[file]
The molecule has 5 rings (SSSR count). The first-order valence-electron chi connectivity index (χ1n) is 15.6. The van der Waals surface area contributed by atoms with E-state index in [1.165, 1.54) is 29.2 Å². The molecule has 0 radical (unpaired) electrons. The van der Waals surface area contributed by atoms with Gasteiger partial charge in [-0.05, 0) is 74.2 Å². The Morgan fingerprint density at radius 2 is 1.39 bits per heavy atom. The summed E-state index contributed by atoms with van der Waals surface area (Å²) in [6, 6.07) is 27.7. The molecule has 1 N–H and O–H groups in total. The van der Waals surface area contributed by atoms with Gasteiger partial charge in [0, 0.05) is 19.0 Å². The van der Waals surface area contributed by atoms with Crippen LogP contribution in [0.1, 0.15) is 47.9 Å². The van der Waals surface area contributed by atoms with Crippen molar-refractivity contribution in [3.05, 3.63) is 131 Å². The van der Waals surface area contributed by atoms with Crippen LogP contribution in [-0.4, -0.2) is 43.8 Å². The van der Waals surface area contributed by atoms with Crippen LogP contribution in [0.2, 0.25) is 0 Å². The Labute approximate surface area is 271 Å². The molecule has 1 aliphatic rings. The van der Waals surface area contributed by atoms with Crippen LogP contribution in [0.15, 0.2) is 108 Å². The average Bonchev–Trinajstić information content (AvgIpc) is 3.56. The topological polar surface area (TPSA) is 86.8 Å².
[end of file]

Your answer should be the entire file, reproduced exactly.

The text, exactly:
The molecule has 5 rings (SSSR count). The first-order valence-electron chi connectivity index (χ1n) is 15.6. The van der Waals surface area contributed by atoms with E-state index in [1.165, 1.54) is 29.2 Å². The molecule has 0 radical (unpaired) electrons. The van der Waals surface area contributed by atoms with Gasteiger partial charge in [-0.05, 0) is 74.2 Å². The Morgan fingerprint density at radius 2 is 1.39 bits per heavy atom. The summed E-state index contributed by atoms with van der Waals surface area (Å²) in [6, 6.07) is 27.7. The molecule has 1 N–H and O–H groups in total. The van der Waals surface area contributed by atoms with Gasteiger partial charge in [0, 0.05) is 19.0 Å². The van der Waals surface area contributed by atoms with Crippen LogP contribution in [0.1, 0.15) is 47.9 Å². The van der Waals surface area contributed by atoms with Crippen molar-refractivity contribution in [3.05, 3.63) is 131 Å². The van der Waals surface area contributed by atoms with Crippen LogP contribution in [-0.4, -0.2) is 43.8 Å². The van der Waals surface area contributed by atoms with Crippen LogP contribution in [0.2, 0.25) is 0 Å². The Labute approximate surface area is 271 Å². The molecule has 1 aliphatic rings. The van der Waals surface area contributed by atoms with Crippen LogP contribution in [0.15, 0.2) is 108 Å². The average Bonchev–Trinajstić information content (AvgIpc) is 3.56. The topological polar surface area (TPSA) is 86.8 Å².